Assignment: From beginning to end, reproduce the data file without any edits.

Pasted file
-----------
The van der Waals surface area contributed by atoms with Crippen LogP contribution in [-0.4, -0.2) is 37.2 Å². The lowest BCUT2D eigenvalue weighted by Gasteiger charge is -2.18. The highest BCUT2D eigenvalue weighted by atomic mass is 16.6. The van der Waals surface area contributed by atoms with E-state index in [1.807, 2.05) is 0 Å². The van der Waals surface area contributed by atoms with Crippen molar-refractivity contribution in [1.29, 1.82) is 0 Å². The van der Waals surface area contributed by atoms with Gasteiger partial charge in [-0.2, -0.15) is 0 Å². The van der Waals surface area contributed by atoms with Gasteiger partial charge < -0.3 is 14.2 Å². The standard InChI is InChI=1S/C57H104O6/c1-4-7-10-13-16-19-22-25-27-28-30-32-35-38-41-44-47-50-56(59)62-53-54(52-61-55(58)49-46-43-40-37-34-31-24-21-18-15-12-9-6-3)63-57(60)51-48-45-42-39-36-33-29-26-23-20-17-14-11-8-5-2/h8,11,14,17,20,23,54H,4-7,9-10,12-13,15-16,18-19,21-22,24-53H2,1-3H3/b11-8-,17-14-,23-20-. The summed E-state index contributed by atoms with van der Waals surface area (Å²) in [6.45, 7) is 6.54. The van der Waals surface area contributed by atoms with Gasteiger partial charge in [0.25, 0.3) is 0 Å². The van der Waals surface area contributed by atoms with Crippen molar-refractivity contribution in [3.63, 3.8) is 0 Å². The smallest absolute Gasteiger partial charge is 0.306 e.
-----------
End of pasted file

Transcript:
The van der Waals surface area contributed by atoms with Crippen LogP contribution in [-0.4, -0.2) is 37.2 Å². The lowest BCUT2D eigenvalue weighted by Gasteiger charge is -2.18. The highest BCUT2D eigenvalue weighted by atomic mass is 16.6. The van der Waals surface area contributed by atoms with E-state index in [1.807, 2.05) is 0 Å². The van der Waals surface area contributed by atoms with Crippen molar-refractivity contribution in [1.29, 1.82) is 0 Å². The van der Waals surface area contributed by atoms with Gasteiger partial charge in [-0.2, -0.15) is 0 Å². The van der Waals surface area contributed by atoms with Gasteiger partial charge < -0.3 is 14.2 Å². The standard InChI is InChI=1S/C57H104O6/c1-4-7-10-13-16-19-22-25-27-28-30-32-35-38-41-44-47-50-56(59)62-53-54(52-61-55(58)49-46-43-40-37-34-31-24-21-18-15-12-9-6-3)63-57(60)51-48-45-42-39-36-33-29-26-23-20-17-14-11-8-5-2/h8,11,14,17,20,23,54H,4-7,9-10,12-13,15-16,18-19,21-22,24-53H2,1-3H3/b11-8-,17-14-,23-20-. The summed E-state index contributed by atoms with van der Waals surface area (Å²) in [6.45, 7) is 6.54. The van der Waals surface area contributed by atoms with Gasteiger partial charge in [0.25, 0.3) is 0 Å². The van der Waals surface area contributed by atoms with Crippen molar-refractivity contribution in [3.63, 3.8) is 0 Å². The smallest absolute Gasteiger partial charge is 0.306 e.